[PATCH 8 of 8 clfilter-part1] clfilter: introduce `filteredrevs` attribute on changelog
idankk86 at gmail.com
Mon Sep 24 07:10:10 CDT 2012
On Mon, Sep 24, 2012 at 1:08 AM, Pierre-Yves David <
pierre-yves.david at ens-lyon.org> wrote:
> On 20 sept. 2012, at 19:51, Idan Kamara wrote:
> > On Thu, Sep 20, 2012 at 8:12 PM, <pierre-yves.david at logilab.fr> wrote:
> > >
> > > # HG changeset patch
> > > # User Pierre-Yves David <pierre-yves.david at logilab.fr>
> > > # Date 1348160567 -7200
> > > # Node ID 99ab3ca5b10c516485db9be9b8f5f6764ea7c7f7
> > > # Parent 0f55ba7803997843a1e047f9b2fc112e53cabfb3
> > > clfilter: introduce `filteredrevs` attribute on changelog
> > You've taken a slightly different approach on how to implement
> > this thing than I have here:
> > http://mercurial.markmail.org/thread/2fv3e2lgqohxle2g
> > What I liked about the wrapper classes is that it separates the logic
> > of the filtering from the base implementations of revlog/changelog.
> > As a result that means that if there aren't any filtered revisions then
> > everything is the same as before (although the call 'x in set' where set
> > is empty is probably negligible).
> > Any reason you think this is preferable?
> Most of the revlog methods can't be efficiently filtered afterward. This
> means that most complexe methods need to be reimplemented with filtering
> mind causing a massive duplication of codes. However with minor changes to
> the revlog code all those function can returns a properly filtered result
> a few key lower level methods are overridden (mostly iteration). That's
> meaning of all changesets that comes before this one.
I haven't seen this happening when I was working on it,
but I trust you've been working on it long enough to think so.
> This approach allows minimal code duplication and low complexity. But it
> requires to be implemented on changelog to redefines methods used in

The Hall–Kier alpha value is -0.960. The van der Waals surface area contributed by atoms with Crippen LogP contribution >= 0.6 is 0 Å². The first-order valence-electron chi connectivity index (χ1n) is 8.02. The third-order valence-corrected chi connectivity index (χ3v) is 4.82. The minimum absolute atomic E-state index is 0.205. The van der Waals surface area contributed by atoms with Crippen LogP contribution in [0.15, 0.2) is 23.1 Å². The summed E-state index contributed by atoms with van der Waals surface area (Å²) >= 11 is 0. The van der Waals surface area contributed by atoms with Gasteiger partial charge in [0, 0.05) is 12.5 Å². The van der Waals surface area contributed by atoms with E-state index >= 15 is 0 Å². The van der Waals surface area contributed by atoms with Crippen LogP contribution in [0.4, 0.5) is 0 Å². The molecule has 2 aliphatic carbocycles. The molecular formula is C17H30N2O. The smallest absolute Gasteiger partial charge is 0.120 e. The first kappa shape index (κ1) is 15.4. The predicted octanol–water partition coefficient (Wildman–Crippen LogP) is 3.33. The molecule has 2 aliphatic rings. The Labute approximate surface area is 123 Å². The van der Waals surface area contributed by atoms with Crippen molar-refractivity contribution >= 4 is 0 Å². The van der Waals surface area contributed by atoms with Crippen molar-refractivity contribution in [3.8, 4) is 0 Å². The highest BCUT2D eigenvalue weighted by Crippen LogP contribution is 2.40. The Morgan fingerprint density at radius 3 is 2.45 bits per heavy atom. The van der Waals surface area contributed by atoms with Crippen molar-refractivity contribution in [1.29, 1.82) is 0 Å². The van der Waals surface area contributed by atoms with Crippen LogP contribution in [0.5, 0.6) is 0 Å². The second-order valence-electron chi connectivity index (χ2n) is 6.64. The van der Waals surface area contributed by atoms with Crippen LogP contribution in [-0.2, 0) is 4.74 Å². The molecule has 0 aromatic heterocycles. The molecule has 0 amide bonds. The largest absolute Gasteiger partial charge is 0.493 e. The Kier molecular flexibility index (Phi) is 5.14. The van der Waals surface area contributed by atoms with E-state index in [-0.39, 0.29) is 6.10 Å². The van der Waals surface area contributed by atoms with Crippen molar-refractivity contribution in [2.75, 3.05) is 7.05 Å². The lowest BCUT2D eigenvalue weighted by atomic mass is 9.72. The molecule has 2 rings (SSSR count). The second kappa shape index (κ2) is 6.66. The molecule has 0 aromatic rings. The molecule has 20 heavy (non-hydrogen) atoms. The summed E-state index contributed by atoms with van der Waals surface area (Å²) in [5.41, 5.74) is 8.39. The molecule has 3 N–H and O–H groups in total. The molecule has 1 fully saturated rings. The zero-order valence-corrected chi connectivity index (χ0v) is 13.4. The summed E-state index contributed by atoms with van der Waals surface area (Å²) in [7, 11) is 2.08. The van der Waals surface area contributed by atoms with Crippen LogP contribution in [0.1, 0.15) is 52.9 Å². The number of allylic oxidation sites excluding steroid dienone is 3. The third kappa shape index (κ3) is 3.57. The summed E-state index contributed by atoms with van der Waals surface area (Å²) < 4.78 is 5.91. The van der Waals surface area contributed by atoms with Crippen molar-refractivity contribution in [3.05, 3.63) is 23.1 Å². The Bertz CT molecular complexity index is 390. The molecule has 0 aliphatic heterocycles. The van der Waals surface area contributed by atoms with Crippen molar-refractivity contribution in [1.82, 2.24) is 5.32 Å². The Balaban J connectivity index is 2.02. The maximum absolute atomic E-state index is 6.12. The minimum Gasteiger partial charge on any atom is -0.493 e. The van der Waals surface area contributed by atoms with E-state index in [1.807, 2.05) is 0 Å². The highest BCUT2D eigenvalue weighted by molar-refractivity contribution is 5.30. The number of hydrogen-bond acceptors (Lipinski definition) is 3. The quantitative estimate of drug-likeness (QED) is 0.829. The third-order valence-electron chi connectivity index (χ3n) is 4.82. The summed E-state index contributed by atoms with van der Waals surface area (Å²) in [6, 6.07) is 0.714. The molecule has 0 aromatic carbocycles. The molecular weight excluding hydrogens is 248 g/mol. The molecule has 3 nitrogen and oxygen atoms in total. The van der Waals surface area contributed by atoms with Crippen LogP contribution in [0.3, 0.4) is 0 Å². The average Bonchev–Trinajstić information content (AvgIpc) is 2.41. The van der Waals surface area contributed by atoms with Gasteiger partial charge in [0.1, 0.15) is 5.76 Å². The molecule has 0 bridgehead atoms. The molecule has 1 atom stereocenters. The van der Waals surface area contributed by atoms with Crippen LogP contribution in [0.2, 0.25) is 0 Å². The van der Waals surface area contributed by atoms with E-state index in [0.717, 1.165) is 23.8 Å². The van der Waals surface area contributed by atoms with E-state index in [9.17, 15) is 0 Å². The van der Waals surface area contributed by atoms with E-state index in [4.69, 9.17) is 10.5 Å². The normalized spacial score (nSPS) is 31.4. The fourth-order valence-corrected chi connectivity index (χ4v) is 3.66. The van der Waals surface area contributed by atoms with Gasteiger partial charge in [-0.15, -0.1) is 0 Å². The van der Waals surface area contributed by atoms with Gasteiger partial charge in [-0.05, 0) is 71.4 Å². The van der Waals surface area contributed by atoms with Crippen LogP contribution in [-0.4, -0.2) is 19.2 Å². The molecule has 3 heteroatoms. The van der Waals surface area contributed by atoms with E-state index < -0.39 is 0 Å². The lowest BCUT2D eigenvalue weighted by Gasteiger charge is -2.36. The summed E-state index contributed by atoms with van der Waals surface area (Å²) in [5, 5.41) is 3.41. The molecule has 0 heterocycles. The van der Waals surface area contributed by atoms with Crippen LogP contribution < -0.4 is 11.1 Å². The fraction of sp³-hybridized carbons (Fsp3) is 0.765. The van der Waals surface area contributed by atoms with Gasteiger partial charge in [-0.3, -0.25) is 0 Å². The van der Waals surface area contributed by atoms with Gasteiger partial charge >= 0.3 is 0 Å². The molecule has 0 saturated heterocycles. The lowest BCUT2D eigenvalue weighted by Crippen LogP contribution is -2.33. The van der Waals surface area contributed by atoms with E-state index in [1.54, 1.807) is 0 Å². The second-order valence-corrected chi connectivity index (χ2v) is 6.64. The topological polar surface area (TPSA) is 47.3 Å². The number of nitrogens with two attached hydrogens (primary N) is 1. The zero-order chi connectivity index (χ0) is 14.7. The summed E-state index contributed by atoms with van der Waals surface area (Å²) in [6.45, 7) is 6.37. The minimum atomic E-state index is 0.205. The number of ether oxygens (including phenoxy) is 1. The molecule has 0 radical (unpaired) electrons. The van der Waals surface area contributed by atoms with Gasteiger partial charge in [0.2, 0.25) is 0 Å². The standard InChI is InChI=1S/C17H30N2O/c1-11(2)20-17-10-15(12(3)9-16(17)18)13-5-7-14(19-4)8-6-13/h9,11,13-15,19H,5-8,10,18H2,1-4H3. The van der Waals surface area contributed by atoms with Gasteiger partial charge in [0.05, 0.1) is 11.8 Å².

> > Are you sure these errors you're raising below are correct? It seems
> > to me that you shouldn't filter out revisions when they're asked for
> > explicitly, but rather when one requests to know what is the set of
> > all revisions in the repository.
> > For instance, if the user types `hg log -r 0` and 0 happens to be
> > filtered,
> > I think we should still display it rather than saying the revision
> > doesn't
> > exist.
> Yes they are. For multiple reasons:
> (1) The `hg log -r 0` case is tricky. Hidden revision must be filtered out
> of every commands by default (for consistency).
> This means filtered for revset too. You can't have "hg bundle -r
> '42::' bundles more revision than `hg log -r 42::` do.
What's the difference here?
> Then we have `hg log -r 0:0` that match nothing. Should `hg log -r 0`
> do ? I do not know.
> The current approach is to
> A) Have global --hidden flags:
> `hg log -r 0` --> no such revision
> `hg log -r 0 --hidden` --> Display 0
> B) Have a dedicated sub class on Exception to detect it's filtered
> `hg log -r 0` --> Revision 0 is hidden. do you want --hidden ?
> `hg log -r 0 --hidden` --> Display 0
So --hidden is needed on any command that accepts a
> C) (maybe) make several command smarter
> `hg log -r 0` --> Display 0 because 0 is explicit enough
> This is far from perfect but it is the best I can come up with to get
> a consistent experience for user. Any suggestion are welcome.
The way I saw it is that if a filtered revision is requested indirectly,
e.g. getting all revisions in a repo, getting children/descendants of
a revision, getting the heads, etc. then those results shouldn't contain
But when a revision is requested explicitly in some way then it
should be returned even if it's filtered, under the assumption that
if something (or one) is asking for it, it knows it's filtered (because it's
hidden normally and he had to look for it specifically to find it in
the first place) and he wants it anyway.
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